AN AFRICAN MIST ABOVE ELSENE
Business is buzzing in the air all around the Porte de Namur, the entry gate of the Brussels’ district where Africans like spending their time. That is Matongé, at the Porte de Namur or the Gate of Love) as they have themselves renamed it. Black Africa colors the streets, fruit and vegetable stalls display their exotic commodities. Cassava, plantains, peanuts, peppers and other (assortment) smilingly invite you. In the Gallerie d’Ixelles loud African beats and rhythms force their way into your ears. From plastic garden chairs, glasses en bottles of the 75 cl Jupiler beer are emptied. The hairdresser’s salons go into overdrive, always packed with people and convivial chats filling the air. Colorful clothes shops, local restaurants and pubs complete the entire picture. Of course such an African neighbourhood did not fall from heaven…
A century ago, the neighborhood around Porte de Namur was the political center for Congo, the Belgian colony. The Norwegian Pavilion, the Ministry of Colonies, the Belgian Bank for Africa, Hotel Barbanson, where various colonial administrations had their offices… With all that we had the institutions in our district but no Africans around. That began to happen only after the world exhibition of 1958, but before then the Congolese were preferably kept away from Belgium to prevent them from acquiring and developing “crazy” ideas (liberalism, socialism, democracy) .
During the Expo ’58 a choir from Congo came here to sing. One Monique van der Straten, blessed with blue blood, cared for their reception. Obviously such an exhibition is just a temporary affair. Upon departing, however, Monique told the performers: ‘ He that wishes to come and study in Belgium next year is welcome ‘. And that was it! Barely a year later eight of them stood at her door, and 360 more days later there came another twenty. That was a bit too much for Mrs. van der Straten who decided to buy for them a building in Saint-Josse-ten-Node. But quickly that facility also became too small. She eventually ended up with her ‘ brood ‘ in Ixelles. Today you can find La Maison Africaine in Rue Alsace Lorraine which still houses about 72 students.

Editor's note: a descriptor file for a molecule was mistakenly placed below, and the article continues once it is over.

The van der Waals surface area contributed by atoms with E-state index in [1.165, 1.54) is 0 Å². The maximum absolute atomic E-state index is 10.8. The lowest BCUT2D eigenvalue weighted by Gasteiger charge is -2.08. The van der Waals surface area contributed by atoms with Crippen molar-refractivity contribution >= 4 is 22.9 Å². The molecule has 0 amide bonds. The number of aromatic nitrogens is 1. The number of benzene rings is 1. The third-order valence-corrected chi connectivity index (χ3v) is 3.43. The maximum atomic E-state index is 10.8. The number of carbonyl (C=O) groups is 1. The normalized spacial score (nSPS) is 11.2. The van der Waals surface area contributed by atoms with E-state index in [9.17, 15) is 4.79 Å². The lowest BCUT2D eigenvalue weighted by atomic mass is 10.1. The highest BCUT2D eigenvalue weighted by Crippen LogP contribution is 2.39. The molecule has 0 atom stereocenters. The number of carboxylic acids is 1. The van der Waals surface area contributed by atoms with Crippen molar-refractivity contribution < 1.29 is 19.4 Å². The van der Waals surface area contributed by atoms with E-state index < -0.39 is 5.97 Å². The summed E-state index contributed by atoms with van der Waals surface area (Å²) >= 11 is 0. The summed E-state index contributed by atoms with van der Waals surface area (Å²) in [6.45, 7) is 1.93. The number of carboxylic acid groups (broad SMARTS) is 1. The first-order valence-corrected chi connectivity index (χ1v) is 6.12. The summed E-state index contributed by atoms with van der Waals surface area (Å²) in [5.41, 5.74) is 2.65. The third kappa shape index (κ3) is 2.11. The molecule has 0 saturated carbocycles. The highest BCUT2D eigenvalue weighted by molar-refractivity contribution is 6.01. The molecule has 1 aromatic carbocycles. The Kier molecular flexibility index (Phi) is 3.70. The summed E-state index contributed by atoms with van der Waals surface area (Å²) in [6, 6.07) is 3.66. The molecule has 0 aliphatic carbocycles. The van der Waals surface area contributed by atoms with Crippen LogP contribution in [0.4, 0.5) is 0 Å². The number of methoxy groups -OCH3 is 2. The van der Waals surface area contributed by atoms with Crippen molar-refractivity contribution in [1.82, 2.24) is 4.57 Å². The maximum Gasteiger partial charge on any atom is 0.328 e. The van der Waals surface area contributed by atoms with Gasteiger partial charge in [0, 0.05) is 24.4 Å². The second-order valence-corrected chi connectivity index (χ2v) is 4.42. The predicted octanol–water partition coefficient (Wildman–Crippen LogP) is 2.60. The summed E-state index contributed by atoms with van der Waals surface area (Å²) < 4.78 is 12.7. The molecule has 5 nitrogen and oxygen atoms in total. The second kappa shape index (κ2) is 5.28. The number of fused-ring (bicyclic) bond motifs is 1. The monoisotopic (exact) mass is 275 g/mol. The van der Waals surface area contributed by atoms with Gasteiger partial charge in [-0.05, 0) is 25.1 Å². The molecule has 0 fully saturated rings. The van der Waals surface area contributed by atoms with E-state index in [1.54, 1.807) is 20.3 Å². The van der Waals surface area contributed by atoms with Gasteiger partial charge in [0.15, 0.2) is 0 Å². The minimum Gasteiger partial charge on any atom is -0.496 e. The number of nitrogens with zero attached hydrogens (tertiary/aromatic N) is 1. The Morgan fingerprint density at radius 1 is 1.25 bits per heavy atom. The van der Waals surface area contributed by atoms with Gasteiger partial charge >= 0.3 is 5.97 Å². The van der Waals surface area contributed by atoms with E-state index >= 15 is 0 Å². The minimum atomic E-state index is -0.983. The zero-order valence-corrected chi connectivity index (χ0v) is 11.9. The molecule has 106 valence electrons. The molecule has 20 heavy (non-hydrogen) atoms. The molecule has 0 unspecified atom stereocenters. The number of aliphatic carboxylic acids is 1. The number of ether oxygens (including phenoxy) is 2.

A quick development ensued. More and more shops and entertainment opportunities that respond to the presence of a thousand African students make the area flourish. Originally the name Matongé is a popular fruit that Congolese used to collect at the area where the first ‘ African ‘ district was later built in the Congolese capital Kinshasa. The area was formerly called Quartier Renkin after Jules Renkin the then Belgian minister in charge of Colonies. The district was renamed during the “zaïreanisation” under Mobutu.
Today the African character of the neighborhood is under pressure. Most Africans do not actually live in Matongé, the district is primarily a meeting and shopping area. Moreover, the neighbouring European District with its Parliament and several other institutions, is unmercifully making inroads. More and more Asians, mostly Indians and Pakistanis are taking over the businesses. So the question therefore is Yes Matongé, the Gate of Love, the African District, but for how long?
Less than a year ago as you strolled the streets of Matongé, at the junction of Chausée de Wavre and Chaussée d’Ixelles, you were welcomed by an imposing painting which shows the residents of the district massed together at the junction. They comment on the intercultural character of Brussels city, their fears and desires in their new homeland Belgium. The fresco is the work of the renowned Congolese artist Chéri Samba. He was one of the most critical artists of the Zairean regime under Mobutu.